We are all meant to be social creatures, this is why Jesus had twelve disciples, and 72 other followers that he sent out. It is also why he sent them out in pairs. This is why, “The Lord God said, ‘It is not good for the man to be alone. I will make a helper suitable for him.’” (Genesis 2: 18) He made us, and he understand we need others, especially in our time of need. This is also why he founded the church. Yet here we find in Jesus time of most need, that he is alone.

If it happened to me I know I would be asking, ‘Was it something I did?’ ‘Was it something I said?’ ‘Is it me?’ Jesus is the way the truth and the life, and people are frightened by those who are radical in the way they walk, what they say, and how they live. This is the very reason the chief priests came to arrest Jesus because they felt threatened by what he did and said, and how he lived.

When we truly live as followers of Christ and have his Spirit in us then it should not be surprising we get the same kind of response. Our enemies will attack, and our friends may abandon us. This is devastating. Having to face crucifixion would have been bad enough, but doing it without the support of those he had helped and taught and invested the last three years of his life in, well I can’t really imagine what that would feel like.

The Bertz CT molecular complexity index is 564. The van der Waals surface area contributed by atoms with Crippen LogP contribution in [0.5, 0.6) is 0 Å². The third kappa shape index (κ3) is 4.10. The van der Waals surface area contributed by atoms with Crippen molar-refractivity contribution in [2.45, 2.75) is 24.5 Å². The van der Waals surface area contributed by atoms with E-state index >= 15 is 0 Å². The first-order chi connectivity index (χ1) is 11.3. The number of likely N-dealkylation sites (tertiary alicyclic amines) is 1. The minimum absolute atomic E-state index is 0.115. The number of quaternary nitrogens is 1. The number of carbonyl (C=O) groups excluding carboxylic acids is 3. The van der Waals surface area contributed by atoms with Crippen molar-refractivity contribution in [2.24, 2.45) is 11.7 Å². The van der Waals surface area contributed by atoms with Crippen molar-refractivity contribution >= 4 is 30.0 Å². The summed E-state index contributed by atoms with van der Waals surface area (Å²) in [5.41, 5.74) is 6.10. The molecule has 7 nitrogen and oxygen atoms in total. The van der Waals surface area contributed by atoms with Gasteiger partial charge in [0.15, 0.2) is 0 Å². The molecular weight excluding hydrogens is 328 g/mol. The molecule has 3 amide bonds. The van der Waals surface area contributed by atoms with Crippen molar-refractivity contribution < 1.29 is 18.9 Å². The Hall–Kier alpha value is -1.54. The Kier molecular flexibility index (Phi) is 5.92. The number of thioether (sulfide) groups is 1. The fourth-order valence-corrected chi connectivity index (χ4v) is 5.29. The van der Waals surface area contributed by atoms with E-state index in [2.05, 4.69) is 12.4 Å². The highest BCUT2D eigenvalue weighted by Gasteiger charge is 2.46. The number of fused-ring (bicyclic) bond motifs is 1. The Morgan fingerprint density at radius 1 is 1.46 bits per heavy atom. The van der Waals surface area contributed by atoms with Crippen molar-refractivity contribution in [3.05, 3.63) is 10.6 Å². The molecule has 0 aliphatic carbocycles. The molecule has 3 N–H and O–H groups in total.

When I feel lonely and abandoned I try to remember this passage. It reminds me that Jesus has walked this path before me. He is the trailblazer and I am merely following in his footsteps. He knows what I am going through, and he is the one who can show me the way to turn all my loneliness into something great, something that will give glory to God.

Since Jesus has been through it, you know he won’t say ‘everything’s going to be okay’. Being left by yourself does hurt, it hurts big time, and that is the truth! But it’s not the whole truth. The whole truth is that there is a way out, and you can have a life that is worth living. Jesus will never say ‘It will be okay’ but he will say ‘we will turn this around and make it something worth going through’. His promise is not that we will not experience life, but that we will experience life at its best. The pain is simply something we have to go through, but this pain will make the final goal that much more rewarding. Nothing worth having can be gained without some kind of sacrifice.

Fortunately Jesus has already made that sacrifice for you. He has paved the way. Now he is seated at the right hand of God the father, and has a placed reserved for you, his faithful servants, in eternity. He lifted Jesus up through his loneliness and gave him all glory and honour, ask him to do the same with you.